Year 10 students identify the culprit in Forensic Science Challenge Day
Please enter an introduction for your news story here.The Forensic Science Challenge Day on 4 March began with an explanation of what forensic science is (the application of science to law) and the different branches it encompasses, including forensic entomology (the study of insects applied to law) and forensic odontology (dental science applied to law).
The students were arranged into small groups of four to five and began to delve deeper into several different aspects of forensic science, starting with fingerprints. There are three types of fingerprints (loops being the most common, then whorls and then arches) and we learnt more about the further divisions of these various groupings and the different features of a fingerprint that could help identify and match fingerprints, such as bridges, dots and lakes.
Next, students moved onto the topic of blood and looked at the various types of bloodstain patterns: projected bloodstains which occur when force is applied to the source of blood; passive bloodstains which occur when blood drops due to the force of gravity and transfer bloodstains which occur when a surface covered in blood makes contact with another. These patterns tell forensic scientists about the event that occurred, for example, a projected bloodstain with an arterial spurting spatter shows that someone was cut at a major artery.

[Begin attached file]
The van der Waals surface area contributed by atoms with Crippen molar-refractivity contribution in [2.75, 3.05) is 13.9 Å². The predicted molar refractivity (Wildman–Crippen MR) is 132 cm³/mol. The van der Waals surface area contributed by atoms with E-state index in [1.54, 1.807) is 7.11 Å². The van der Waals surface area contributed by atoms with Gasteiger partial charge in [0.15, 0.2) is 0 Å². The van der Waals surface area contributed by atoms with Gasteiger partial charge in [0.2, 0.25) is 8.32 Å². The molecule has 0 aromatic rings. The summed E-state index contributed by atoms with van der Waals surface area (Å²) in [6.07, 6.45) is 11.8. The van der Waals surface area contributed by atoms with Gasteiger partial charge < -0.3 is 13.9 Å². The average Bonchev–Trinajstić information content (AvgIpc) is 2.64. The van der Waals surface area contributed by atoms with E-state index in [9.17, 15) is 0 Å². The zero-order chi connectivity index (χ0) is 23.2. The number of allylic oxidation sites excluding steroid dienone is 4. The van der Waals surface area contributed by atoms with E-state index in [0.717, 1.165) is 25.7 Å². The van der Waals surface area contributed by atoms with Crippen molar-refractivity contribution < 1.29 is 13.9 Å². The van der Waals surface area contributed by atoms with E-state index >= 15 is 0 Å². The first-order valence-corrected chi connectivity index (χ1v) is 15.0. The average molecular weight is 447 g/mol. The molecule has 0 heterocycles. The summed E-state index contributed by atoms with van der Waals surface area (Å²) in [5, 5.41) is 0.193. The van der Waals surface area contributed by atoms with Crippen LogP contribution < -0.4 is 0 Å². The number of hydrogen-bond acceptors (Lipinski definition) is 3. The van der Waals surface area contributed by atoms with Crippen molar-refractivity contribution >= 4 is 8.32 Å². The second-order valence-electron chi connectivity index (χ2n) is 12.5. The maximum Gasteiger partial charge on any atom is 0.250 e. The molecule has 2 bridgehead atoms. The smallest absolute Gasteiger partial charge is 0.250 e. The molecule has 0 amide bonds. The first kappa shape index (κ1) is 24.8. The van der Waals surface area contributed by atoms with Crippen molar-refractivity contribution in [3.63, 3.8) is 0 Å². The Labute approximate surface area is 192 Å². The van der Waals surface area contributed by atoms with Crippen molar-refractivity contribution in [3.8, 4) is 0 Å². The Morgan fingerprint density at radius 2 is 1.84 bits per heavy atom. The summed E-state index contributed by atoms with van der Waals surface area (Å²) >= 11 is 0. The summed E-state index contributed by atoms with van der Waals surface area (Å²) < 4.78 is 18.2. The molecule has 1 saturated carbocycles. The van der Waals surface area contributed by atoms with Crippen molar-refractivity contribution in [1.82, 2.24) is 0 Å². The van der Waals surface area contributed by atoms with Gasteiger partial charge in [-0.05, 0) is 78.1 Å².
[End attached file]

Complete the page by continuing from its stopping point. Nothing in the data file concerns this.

After break time came the main event of the day — the murder scene scenario. Students were given a crime scene, a choice of victims and a large amount of evidence to analyse and interpret in order to determine which one of the suspects was the most likely culprit.
After lunch, the teams had to collate the evidence, choose what they felt was the most likely series of events and prepare a presentation to the rest of the groups.
All of the presentations made a strong case for why their chosen suspect was the perpetrator, but in the end one group was chosen to go through to the next round due to their teamwork, presentation and evidence collection skills. The winning team, comprising James Brook, Will Dalgliesh, Tom Dawkins and Scott Tiffin will compete in the regional final and we wish them good luck.